On the last night, before leaving the school for Cape Coast, there was a storm. The sky went really dark and grey; the trees were swaying like crazy and the wind was blowing everything about on the balcony. A few of us all stood on the railings of the balcony, watching the lighting in the distance and feeling that buzz of excitement caused by the hot storm and the change of moving on again. It was such a contrast to the hot bright day we'd had playing games with the students on the field (it was nice to see them having fun rather than working all the time!) There was music playing through speakers and in teams we played the classics-egg and spoon race (using a random fruit instead of an egg) a hopping race and "chair dancing" AKA musical chairs. A nice way to end our stay there.
Cape Coast has got to be one for the best weekends yet and the fact it was saved up till towards the end made it even more rewarding. I can safely say it kicked out any remains of homesickness out of my system. After a 7 hour journey of being squashed and flung around every time the bus went over a hole or a speed bump we arrived at our guesthouse. We dropped our bags off and went to Cape Coast Castle which was used to hold slaves over the slave trade. It was interesting and hard to get your head round but the fact it was a tour made it less real somehow. It didn't help that the tourguide was so dramatic! "We're going to the Punishment room" he said in a dramatic voice. "When we get there, we'll find out WHY they got punished." Dramatic Pause….."TO the punishment room." "Now, we're going to THE DOOR OF NO RETURN." Dramatic pause, looks around. "But this time." Pause. "We WILL return".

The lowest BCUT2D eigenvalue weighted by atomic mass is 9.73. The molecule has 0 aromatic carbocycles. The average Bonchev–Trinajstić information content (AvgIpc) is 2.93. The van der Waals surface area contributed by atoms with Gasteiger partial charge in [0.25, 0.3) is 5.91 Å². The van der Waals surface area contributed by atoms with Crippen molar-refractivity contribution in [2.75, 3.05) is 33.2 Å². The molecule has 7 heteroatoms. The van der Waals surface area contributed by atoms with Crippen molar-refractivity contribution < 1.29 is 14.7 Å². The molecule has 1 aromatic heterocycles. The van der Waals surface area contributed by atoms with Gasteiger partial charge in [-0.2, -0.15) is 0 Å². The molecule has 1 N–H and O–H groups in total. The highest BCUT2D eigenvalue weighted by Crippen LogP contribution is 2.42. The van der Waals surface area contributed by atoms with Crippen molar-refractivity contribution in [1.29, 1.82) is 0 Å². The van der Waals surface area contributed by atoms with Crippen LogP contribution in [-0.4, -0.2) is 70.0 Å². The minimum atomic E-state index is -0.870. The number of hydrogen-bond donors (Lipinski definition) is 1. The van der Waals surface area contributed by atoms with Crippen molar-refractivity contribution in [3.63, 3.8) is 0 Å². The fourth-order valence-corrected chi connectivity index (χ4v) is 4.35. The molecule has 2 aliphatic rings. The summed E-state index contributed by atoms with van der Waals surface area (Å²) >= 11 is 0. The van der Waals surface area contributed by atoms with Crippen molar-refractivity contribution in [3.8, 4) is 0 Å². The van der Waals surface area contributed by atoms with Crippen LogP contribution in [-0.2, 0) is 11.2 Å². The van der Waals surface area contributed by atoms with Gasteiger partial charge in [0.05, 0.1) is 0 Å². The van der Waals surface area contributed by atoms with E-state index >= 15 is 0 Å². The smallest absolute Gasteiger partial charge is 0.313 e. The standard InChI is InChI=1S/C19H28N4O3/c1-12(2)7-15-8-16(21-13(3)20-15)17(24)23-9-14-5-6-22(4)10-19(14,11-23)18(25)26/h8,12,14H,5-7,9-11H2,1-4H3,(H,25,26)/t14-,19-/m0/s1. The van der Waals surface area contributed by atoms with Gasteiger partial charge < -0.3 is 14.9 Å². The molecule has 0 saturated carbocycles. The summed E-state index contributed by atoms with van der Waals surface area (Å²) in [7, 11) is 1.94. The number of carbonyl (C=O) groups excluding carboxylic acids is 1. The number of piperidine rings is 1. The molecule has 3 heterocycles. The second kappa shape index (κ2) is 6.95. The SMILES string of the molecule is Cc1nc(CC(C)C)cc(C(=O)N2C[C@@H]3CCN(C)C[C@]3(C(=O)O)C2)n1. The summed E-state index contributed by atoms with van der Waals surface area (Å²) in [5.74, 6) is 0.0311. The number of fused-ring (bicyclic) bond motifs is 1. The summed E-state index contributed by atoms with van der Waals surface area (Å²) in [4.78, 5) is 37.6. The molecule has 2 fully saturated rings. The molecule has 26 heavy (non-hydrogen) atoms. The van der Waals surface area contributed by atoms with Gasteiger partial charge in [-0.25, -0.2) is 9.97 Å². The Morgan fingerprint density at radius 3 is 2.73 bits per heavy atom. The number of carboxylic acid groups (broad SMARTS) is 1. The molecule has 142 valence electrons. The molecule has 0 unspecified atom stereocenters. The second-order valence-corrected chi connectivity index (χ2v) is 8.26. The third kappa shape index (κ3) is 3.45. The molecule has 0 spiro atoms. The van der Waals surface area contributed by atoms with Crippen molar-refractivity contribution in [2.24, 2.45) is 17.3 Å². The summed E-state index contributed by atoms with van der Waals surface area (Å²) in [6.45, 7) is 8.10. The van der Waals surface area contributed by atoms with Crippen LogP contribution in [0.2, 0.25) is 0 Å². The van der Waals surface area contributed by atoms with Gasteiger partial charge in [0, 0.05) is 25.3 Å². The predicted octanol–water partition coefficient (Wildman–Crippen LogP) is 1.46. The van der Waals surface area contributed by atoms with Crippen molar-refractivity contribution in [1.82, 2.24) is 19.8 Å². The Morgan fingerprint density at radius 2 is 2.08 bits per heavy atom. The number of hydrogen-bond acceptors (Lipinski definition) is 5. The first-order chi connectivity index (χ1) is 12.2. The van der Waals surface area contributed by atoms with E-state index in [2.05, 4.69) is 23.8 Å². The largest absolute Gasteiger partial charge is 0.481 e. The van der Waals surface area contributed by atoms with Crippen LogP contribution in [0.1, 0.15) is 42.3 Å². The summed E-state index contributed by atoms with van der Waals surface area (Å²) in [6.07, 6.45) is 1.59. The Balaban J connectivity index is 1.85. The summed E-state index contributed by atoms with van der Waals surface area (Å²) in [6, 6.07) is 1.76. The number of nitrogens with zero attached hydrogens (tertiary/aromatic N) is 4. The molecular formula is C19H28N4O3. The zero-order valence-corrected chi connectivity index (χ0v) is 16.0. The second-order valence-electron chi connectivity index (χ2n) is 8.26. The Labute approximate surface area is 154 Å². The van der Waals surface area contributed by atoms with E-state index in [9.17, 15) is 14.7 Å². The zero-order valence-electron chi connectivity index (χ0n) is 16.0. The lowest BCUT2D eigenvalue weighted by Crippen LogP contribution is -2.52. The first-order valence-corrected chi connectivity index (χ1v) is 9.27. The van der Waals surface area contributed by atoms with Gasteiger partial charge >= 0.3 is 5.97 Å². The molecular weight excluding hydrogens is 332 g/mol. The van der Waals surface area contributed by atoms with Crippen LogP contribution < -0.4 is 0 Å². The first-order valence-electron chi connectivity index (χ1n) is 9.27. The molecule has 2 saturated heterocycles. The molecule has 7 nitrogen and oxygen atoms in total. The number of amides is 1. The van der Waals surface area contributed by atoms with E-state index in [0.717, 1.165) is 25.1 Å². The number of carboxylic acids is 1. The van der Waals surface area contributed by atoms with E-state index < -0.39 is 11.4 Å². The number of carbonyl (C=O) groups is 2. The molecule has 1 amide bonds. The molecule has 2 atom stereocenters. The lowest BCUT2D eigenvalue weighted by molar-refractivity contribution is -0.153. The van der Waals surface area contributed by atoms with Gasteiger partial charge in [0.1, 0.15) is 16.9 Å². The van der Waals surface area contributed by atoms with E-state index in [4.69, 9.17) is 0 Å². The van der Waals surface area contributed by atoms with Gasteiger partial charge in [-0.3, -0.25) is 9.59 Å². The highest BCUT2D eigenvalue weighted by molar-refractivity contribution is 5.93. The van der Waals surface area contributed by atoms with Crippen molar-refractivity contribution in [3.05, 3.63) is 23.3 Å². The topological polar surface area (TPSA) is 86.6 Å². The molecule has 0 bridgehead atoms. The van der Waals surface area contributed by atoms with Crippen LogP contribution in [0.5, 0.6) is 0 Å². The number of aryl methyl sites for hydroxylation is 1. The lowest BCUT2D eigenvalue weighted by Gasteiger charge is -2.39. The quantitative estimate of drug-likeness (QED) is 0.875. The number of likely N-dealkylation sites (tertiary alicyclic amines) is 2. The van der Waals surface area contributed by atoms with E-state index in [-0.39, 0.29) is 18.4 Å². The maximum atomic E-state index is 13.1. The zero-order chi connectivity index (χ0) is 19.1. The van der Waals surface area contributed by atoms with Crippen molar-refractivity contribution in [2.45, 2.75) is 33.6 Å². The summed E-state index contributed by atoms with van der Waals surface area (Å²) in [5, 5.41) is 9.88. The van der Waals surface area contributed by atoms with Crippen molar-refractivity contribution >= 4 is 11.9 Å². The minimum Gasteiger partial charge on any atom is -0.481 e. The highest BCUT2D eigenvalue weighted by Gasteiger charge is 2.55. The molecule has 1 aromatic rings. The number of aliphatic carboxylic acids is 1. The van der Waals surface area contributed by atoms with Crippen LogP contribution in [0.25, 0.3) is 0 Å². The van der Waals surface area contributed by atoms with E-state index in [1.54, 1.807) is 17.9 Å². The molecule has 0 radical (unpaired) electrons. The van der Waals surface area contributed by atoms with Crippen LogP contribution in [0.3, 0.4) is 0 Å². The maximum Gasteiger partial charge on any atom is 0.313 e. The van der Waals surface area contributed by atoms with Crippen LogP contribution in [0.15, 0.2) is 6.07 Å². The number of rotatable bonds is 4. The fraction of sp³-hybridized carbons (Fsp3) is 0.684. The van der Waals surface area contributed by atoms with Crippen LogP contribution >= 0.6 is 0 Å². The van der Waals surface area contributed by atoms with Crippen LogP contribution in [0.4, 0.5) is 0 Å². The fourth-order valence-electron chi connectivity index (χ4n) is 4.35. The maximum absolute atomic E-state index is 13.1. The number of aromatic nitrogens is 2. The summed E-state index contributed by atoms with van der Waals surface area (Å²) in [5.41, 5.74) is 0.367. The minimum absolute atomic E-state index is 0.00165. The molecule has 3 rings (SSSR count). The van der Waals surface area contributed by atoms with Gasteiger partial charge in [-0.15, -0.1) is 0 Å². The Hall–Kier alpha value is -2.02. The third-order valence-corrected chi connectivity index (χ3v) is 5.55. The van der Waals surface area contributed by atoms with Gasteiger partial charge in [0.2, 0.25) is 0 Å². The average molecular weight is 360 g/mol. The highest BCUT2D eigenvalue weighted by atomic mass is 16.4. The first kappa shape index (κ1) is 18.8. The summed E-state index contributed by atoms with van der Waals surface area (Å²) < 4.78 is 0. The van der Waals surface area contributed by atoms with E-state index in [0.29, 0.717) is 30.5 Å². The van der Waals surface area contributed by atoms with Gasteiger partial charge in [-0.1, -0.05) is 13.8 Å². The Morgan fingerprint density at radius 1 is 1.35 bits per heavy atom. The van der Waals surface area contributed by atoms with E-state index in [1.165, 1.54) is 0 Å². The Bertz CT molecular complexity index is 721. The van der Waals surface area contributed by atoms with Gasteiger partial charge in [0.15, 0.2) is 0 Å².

It all felt a bit unreal. It was only when you actually saw the circular marks on the floor where the slaves tried to force their chains off when it felt more shocking. That was in the condemned cell where prisoners were sent if they tried to escape or protest and locked in there with no food, water, air or light and left to die. In the female dungeons too it felt strange. Learning how many women they fitted in there with one bucket for waste and no sanitary products at all. The women were raped and if they got pregnant they got to leave the dungeons and be guarded until they had the baby and then instantly thrown back in again. But it's still hard to really imagine it partly because it was such a long time ago and partly because it's difficult to comprehend how people could, and still can be, so inhumane.
On a lighter note, after an evening by the beach in a bar, salsa dancing and just sitting listening to the waves the next day we went to the National Park where we did the canapy walk. The walkway was HIGH and we were warned it'd be wobbly and I can't argue with that! Not one for those who aren't a fan of hights!!